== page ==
Kelowna family frustrated with new hotel quarantine rules

'Ridiculous' quarantine rules

A Kelowna woman is crying foul over new travel restrictions which came into effect on Monday.

Lisa Greenwood says she knows some are not obeying the travel orders while innocent people, like her husband Wade, are being penalized.

Wade Greenwood works for an oil and gas company out of South America and his work requires him to spend extended periods out of the country before he rotates back home to spend time with his family.

Greenwood flew home on February 22, but when he arrived in Vancouver he was told he would have to quarantine despite having received two negative COVID-19 tests prior to travelling.

The new rules force travellers returning to Canada to take a COVID-19 test at the airport at their own expense. They're then required to spend up to three days of their quarantine at a supervised hotel while awaiting their results, and foot the bill for their stay, at costs upwards of $2,000.

Greenwood flew into Vancouver, took the test, and ended up spending 21 hours at the Vancouver Fairmont before receiving a negative test and being allowed to leave. The money is non-refundable.

Greenwood is hopeful her husband's employer will cover the quarantine costs, but still doesn't think it's fair.

"They're asking for so much money and he stayed less than 24 hours," says Lisa Greenwood, explaining her husband ended up being billed $1,900.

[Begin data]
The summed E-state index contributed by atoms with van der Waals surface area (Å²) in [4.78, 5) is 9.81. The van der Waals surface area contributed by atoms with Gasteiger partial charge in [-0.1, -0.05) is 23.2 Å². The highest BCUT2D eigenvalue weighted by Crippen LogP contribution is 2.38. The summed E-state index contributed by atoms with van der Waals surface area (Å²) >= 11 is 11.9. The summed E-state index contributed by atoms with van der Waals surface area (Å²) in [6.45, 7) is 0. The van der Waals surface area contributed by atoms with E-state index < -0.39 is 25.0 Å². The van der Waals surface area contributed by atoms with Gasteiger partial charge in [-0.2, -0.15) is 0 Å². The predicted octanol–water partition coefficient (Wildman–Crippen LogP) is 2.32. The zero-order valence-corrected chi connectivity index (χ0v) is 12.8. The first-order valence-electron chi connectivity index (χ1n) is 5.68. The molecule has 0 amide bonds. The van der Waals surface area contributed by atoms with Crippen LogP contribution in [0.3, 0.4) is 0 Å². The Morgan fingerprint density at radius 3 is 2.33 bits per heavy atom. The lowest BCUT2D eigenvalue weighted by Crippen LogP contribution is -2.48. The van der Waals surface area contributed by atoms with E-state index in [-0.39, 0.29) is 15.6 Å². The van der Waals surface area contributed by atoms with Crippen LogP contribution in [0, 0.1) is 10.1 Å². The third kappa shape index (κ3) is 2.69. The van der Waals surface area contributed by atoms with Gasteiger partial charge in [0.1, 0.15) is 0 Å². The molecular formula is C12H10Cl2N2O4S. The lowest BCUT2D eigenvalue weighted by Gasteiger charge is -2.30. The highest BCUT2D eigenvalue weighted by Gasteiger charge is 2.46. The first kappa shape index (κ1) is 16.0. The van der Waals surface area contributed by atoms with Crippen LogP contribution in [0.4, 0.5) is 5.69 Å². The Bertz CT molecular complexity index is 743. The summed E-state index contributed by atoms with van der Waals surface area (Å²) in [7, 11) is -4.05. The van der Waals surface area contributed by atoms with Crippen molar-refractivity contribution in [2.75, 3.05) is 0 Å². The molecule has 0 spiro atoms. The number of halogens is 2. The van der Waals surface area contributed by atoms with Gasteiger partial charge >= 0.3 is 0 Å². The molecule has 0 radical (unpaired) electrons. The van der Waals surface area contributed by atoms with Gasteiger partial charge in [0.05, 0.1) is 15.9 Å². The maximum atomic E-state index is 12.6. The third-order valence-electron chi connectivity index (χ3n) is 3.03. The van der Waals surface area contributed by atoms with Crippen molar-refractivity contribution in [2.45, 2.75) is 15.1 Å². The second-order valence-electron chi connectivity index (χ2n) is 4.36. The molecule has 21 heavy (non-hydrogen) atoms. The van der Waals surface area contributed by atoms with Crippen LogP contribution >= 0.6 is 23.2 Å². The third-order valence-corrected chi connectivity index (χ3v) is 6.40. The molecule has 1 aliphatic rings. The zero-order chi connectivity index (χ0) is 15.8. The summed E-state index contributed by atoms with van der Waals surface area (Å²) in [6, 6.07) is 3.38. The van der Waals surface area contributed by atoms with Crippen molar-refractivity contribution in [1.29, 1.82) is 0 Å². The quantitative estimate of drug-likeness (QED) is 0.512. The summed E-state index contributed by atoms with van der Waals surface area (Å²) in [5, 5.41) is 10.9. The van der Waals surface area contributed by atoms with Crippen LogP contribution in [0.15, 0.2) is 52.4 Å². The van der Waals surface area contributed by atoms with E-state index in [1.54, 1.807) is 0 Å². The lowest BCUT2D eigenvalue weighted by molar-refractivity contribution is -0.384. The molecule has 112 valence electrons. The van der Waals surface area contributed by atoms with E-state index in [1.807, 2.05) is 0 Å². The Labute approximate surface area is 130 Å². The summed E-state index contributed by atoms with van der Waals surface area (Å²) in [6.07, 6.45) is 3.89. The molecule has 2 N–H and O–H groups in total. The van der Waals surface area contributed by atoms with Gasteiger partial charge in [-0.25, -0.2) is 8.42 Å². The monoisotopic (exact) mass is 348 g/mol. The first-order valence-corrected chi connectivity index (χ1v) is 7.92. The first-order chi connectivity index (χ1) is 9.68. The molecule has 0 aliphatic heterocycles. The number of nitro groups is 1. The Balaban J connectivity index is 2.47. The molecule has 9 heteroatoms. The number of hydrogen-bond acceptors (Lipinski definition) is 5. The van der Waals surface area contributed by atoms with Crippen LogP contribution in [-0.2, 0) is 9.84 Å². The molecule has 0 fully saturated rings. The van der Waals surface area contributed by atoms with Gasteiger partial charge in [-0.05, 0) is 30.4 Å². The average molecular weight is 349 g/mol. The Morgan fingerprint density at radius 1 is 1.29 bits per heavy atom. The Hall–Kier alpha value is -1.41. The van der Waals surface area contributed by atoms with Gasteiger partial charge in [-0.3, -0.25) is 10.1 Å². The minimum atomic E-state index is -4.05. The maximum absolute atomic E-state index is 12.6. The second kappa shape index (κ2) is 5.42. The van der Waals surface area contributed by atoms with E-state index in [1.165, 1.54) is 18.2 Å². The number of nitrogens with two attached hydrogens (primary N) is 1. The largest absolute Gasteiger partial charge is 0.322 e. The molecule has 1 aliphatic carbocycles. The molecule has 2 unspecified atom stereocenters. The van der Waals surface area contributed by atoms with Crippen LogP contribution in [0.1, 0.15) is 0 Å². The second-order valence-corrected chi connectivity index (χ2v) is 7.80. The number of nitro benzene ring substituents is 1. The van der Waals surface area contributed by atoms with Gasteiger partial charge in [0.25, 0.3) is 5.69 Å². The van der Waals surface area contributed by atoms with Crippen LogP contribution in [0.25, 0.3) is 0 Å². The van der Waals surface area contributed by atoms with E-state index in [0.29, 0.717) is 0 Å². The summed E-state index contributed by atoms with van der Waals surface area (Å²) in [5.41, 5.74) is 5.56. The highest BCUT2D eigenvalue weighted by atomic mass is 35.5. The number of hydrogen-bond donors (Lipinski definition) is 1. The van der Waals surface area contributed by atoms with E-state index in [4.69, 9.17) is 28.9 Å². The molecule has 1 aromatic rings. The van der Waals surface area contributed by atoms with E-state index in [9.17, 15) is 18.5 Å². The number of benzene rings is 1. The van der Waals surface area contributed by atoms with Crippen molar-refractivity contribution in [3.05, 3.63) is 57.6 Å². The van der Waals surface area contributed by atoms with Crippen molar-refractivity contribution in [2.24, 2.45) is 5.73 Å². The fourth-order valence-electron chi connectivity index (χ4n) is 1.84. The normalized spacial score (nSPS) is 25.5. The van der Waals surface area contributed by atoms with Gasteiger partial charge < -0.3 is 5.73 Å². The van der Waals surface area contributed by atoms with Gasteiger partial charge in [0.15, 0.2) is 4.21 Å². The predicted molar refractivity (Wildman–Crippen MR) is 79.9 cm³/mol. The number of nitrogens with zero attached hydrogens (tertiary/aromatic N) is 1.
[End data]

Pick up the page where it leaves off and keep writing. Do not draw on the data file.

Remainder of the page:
Greenwood says her husband doesn't travel by choice, "it's essential to the survival of our family."

"Remember that cold snap across Canada last week? It was oil and gas that heated your home, that started your car to get you to and from work, and that made the cell phone you are probably reading this rant on," says Greenwood.

Adding insult to injury, Greenwood says two of her husband's co-workers, who travelled with her husband from South America to Houston, were not forced into a quarantine hotel or tested when they arrived in Montreal.

"The government is saying it's on a case-by-case basis. Life isn't fair, but a case-by-case basis doesn't work for people who work out of the country and are forced to travel to do their job," Greenwood says.

Greenwood says she hopes something can be sorted before her husband's next return trip home, suggesting some sort of expedited and more-affordable system for those who travel frequently for work. So far all she's heard is "we're looking into it," and she isn't holding out much hope.

In the meantime, Greenwood says she's glad her husband is home even though he'll be spending at least 13 more days in self-isolation at their home.

"We follow his quarantine when he’s home — kicking our daughter out of her bedroom for two weeks so Wade can quarantine in the basement. Now this? Please bring this to light. It's horrible."

The federal government says it has rolled out "mandatory hotel stopovers" in an effort to prevent the spread of COVID-19 variants in Canada.

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